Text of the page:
Recent classes dealing with the Holocaust, Judaic Studies

September 8, 1995

ANN ARBOR—PERSPECTIVES ON THE HOLOCAUST is a study of the Holocaust as a historical event, considering its impact on Jewish thought and culture. The class explores an event that raises fundamental questions regarding communal responsibility and its limits, visions of the Other, ethnic-religious hatred, tolerance, and healing. Elliot K. Ginsburg, an associate professor of Jewish thought, is teaching this course and can be reached at (313) 763-4670, (313) 971-2315 or at

FROM THE BIBLE TO THE MISHNAH covers the history and religion of ancient Judaism from the Babylonian exile to the emergence of Rabbinic Judaism. For the Jew this was the ” Second Temple Period,” the cradle of Jewish civilization. For the Christian, it was the ” Intertestamental Period” between the Old and the New Testament, the age in which Jesus was born and the Church arose. For the historian, it was an age of great conflicts in which the Jewish people had to face powerful neighbors and rulers: the Egyptians and the Babylonians, the Persians, the Greeks, and the Romans. But it was also an age of great creativeness in which different varieties of Judaism developed sophisticated and lasting theologies and restlessly struggled for supremacy or simply survival. This course is being taught be Gabriele Boccaccini, adjunct associate professor in the Department of Near Eastern Studies who can be reached at (313) 764-0314.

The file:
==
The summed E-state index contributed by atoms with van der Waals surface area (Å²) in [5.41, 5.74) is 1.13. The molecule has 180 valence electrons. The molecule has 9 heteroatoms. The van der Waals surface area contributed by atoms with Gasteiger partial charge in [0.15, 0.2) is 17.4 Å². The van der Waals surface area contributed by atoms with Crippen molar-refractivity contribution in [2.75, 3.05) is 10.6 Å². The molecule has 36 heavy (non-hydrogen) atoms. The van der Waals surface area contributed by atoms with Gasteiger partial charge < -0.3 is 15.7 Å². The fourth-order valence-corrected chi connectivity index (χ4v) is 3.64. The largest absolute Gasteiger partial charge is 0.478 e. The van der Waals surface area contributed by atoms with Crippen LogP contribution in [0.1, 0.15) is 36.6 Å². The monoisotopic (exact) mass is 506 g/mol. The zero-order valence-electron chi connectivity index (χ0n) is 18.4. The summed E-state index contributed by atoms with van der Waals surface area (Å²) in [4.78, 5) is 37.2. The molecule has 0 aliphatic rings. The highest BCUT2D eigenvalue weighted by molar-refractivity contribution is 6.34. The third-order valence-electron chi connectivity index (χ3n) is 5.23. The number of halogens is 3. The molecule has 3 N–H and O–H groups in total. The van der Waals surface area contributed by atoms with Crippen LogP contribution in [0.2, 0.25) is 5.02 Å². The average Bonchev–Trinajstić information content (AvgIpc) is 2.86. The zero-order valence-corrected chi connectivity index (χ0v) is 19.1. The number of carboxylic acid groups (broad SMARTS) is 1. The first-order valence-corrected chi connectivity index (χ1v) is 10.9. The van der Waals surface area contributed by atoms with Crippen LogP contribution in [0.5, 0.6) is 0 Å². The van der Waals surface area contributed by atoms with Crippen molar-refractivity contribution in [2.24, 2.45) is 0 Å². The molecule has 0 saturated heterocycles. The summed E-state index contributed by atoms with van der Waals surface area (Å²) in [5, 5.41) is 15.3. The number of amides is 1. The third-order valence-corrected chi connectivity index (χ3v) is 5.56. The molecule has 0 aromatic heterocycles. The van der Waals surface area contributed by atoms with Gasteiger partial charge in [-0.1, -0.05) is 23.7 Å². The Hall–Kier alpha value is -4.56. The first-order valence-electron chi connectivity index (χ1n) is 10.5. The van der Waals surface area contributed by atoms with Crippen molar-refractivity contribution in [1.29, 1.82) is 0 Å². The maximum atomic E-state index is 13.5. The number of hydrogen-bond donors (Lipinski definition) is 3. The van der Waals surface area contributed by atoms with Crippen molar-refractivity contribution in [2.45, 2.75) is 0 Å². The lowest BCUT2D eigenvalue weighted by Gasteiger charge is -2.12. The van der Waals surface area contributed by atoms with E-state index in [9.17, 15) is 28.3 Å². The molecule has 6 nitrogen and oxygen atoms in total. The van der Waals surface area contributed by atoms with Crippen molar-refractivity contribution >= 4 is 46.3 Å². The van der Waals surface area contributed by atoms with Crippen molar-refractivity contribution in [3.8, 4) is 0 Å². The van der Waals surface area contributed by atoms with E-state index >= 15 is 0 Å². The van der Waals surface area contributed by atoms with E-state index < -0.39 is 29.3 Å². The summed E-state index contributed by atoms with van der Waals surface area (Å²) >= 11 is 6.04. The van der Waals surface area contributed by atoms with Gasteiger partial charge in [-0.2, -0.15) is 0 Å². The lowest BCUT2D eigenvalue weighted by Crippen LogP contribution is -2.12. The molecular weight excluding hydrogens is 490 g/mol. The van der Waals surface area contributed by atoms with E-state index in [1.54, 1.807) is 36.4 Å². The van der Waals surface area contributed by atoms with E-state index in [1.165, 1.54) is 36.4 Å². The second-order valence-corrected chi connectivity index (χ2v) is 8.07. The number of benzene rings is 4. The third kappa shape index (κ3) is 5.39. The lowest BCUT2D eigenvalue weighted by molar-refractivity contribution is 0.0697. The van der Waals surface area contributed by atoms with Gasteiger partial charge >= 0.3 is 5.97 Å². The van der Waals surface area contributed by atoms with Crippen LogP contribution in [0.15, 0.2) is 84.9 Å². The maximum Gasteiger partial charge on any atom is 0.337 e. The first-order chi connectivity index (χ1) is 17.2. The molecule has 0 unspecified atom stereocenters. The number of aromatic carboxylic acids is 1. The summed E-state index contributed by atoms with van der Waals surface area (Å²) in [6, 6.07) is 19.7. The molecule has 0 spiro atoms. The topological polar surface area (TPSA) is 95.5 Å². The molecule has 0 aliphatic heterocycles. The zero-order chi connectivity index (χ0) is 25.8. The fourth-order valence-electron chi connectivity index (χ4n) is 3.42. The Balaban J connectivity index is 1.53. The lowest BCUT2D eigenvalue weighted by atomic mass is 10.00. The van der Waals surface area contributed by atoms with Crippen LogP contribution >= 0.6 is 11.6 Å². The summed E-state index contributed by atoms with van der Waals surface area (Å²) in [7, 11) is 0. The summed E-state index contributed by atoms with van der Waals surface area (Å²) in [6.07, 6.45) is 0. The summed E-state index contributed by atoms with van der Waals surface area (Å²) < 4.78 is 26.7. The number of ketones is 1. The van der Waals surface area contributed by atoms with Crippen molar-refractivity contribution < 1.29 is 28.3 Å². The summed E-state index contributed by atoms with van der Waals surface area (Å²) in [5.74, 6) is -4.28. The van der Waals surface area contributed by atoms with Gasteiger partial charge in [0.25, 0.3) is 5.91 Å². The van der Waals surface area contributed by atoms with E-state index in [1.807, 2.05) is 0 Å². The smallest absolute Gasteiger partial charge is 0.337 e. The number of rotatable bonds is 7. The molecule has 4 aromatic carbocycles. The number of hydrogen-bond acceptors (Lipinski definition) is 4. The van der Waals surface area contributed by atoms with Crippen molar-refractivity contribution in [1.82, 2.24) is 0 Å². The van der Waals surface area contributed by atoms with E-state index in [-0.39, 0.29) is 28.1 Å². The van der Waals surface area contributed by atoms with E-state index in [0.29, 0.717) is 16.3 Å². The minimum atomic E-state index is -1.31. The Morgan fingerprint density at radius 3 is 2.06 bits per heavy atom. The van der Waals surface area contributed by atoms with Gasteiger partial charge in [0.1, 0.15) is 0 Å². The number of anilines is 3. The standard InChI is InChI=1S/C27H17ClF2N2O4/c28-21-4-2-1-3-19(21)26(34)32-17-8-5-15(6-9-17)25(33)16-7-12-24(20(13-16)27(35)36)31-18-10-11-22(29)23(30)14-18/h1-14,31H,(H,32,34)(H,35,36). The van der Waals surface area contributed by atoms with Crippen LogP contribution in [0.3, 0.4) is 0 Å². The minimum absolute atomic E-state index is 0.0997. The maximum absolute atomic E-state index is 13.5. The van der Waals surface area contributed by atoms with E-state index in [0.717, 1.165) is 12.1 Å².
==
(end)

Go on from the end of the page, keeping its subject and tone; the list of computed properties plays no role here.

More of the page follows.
MODERN JEWISH THOUGHT explores selected 20th century Jewish thinkers and their response to the crisis of modernity (and post-modernity), the breakdown of traditional Jewish cultures and their systems of meaning, the impact of the traumas of World War I and the Holocaust, the contemporary search for transcendence, for intimacy, and for tikkun (political, ecological, and personal ” healing” or restoration). Among the thinkers considered in this course are Martin Buber, Franz Rosenweig, the political activist-theologian Abraham Joshua Heschel, the Hebrew authors Bialik and Agnon, and two contemporary voices, the feminist theologian Judith Plaskow and the mystically inflected seeker and scholar, Arthur Green. This course is taught by Elliot Ginsburg, an associate professor of Jewish thought, who can be reached at (313) 763-4670, (313) 971-2315 or at

THE AGE OF MOSES AND RAMESSES looks into the unique intellectual culture of ancient Israel in its historical setting, the age of Ramesses II, king of Egypt, and his contemporary, Moses. Comparisons are made of the history of this period as written by the Israelites with records kept by their Egyptian contemporaries and asks the question, ” Are the biblical accounts factually accurate or a literary fabrication?” Charles Krahmalkov, professor of ancient Near Eastern languages and literatures, can be reached at (313) 747-0097 or (313) 663-9123.


Related Links: